In the past twenty years, the church has put its pastors in a double bind. The church says it's committed to local, Spirit-empowered, context-sensitive ministry—while becoming bedazzled by the great performances of Christian stars. The problem is rural as much as urban. Anyone who can tune in to a Christian radio station is now a homiletics professor.
I'm not all that bad a preacher, but I wonder sometimes why I shouldn't just show videos of preaching geniuses on Sunday morning. People say they believe in the local church and in the gifts of the Spirit, but sometimes I feel that if my gifts are not prodigious, they can't be productive.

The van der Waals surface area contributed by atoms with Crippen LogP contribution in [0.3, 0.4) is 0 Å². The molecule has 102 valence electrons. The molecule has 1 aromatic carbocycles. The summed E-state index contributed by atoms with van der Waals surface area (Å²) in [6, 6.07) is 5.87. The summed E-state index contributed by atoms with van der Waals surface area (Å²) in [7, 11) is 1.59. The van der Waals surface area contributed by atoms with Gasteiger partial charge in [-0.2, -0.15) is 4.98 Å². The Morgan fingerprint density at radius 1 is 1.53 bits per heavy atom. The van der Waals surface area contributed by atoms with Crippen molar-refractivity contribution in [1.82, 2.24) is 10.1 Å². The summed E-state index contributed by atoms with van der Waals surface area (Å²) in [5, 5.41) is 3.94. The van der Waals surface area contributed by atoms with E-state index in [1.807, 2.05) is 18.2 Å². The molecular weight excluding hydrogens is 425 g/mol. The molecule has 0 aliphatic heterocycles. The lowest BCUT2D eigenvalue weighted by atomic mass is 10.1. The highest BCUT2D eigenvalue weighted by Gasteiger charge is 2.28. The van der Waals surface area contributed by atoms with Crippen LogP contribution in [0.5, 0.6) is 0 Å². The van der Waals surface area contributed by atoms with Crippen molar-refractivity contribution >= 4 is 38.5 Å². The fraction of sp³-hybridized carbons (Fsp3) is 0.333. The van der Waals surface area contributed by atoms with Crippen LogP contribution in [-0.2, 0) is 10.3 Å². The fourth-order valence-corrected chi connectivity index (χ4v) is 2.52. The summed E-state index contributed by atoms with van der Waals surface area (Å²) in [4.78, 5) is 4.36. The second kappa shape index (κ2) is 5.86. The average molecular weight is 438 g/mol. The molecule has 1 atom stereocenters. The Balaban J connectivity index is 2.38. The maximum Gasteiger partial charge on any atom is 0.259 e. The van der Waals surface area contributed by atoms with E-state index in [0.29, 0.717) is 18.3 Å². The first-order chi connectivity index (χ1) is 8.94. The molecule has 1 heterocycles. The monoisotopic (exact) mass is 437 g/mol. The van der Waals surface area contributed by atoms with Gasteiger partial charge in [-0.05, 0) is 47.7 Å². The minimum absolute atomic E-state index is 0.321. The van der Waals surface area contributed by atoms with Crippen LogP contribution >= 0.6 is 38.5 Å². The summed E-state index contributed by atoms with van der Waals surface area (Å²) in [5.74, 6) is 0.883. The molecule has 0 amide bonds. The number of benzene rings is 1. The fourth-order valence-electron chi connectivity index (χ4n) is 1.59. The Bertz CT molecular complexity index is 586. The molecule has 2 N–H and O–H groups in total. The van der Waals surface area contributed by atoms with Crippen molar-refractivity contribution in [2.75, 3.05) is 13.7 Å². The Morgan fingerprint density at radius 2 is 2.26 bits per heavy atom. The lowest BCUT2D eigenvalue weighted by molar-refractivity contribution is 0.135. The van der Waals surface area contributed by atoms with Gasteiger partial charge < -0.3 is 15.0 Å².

The fault is not with great preachers or Christian radio or television. We, the church, are at fault.
In synch with our culture, we crave talent and genius, and disdain hard work and character. We are fascinated by the nature of Christian genius and are bored by the grace of the Christian gospel. Preaching conferences on delivery are ...1